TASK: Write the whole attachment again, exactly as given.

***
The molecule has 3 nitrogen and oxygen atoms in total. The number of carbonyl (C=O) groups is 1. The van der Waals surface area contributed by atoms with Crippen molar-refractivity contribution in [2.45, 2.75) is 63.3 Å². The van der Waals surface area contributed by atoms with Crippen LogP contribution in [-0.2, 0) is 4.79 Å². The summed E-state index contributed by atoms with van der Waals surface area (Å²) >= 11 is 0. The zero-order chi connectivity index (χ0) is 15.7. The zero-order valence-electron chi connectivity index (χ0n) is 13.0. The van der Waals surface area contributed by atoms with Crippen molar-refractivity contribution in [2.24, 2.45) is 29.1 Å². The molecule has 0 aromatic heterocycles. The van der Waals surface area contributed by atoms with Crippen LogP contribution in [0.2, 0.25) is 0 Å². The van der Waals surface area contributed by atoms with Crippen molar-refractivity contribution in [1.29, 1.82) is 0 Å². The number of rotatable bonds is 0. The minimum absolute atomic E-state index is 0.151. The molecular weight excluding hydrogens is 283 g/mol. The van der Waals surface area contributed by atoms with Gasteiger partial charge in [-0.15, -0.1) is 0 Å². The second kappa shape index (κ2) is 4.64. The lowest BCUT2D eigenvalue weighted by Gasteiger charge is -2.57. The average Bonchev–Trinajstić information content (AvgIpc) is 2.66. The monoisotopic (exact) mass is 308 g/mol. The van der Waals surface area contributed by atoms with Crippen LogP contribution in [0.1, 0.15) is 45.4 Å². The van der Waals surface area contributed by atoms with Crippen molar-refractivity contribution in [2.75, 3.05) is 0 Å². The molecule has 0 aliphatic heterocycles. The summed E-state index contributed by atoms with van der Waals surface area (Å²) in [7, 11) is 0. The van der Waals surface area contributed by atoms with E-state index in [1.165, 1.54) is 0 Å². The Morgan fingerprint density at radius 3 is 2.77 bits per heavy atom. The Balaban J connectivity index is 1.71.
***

The molecule has 3 nitrogen and oxygen atoms in total. The number of carbonyl (C=O) groups is 1. The van der Waals surface area contributed by atoms with Crippen molar-refractivity contribution in [2.45, 2.75) is 63.3 Å². The van der Waals surface area contributed by atoms with Crippen LogP contribution in [-0.2, 0) is 4.79 Å². The summed E-state index contributed by atoms with van der Waals surface area (Å²) >= 11 is 0. The zero-order chi connectivity index (χ0) is 15.7. The zero-order valence-electron chi connectivity index (χ0n) is 13.0. The van der Waals surface area contributed by atoms with Crippen molar-refractivity contribution in [2.24, 2.45) is 29.1 Å². The molecule has 0 aromatic heterocycles. The van der Waals surface area contributed by atoms with Crippen LogP contribution in [0.2, 0.25) is 0 Å². The van der Waals surface area contributed by atoms with Crippen molar-refractivity contribution in [1.29, 1.82) is 0 Å². The number of rotatable bonds is 0. The minimum absolute atomic E-state index is 0.151. The molecular weight excluding hydrogens is 283 g/mol. The van der Waals surface area contributed by atoms with Gasteiger partial charge in [-0.15, -0.1) is 0 Å². The second kappa shape index (κ2) is 4.64. The lowest BCUT2D eigenvalue weighted by Gasteiger charge is -2.57. The average Bonchev–Trinajstić information content (AvgIpc) is 2.66. The monoisotopic (exact) mass is 308 g/mol. The van der Waals surface area contributed by atoms with Crippen LogP contribution in [0.1, 0.15) is 45.4 Å². The van der Waals surface area contributed by atoms with Crippen molar-refractivity contribution in [2.75, 3.05) is 0 Å². The molecule has 0 aliphatic heterocycles. The summed E-state index contributed by atoms with van der Waals surface area (Å²) in [7, 11) is 0. The van der Waals surface area contributed by atoms with E-state index in [1.165, 1.54) is 0 Å². The Morgan fingerprint density at radius 3 is 2.77 bits per heavy atom. The Balaban J connectivity index is 1.71.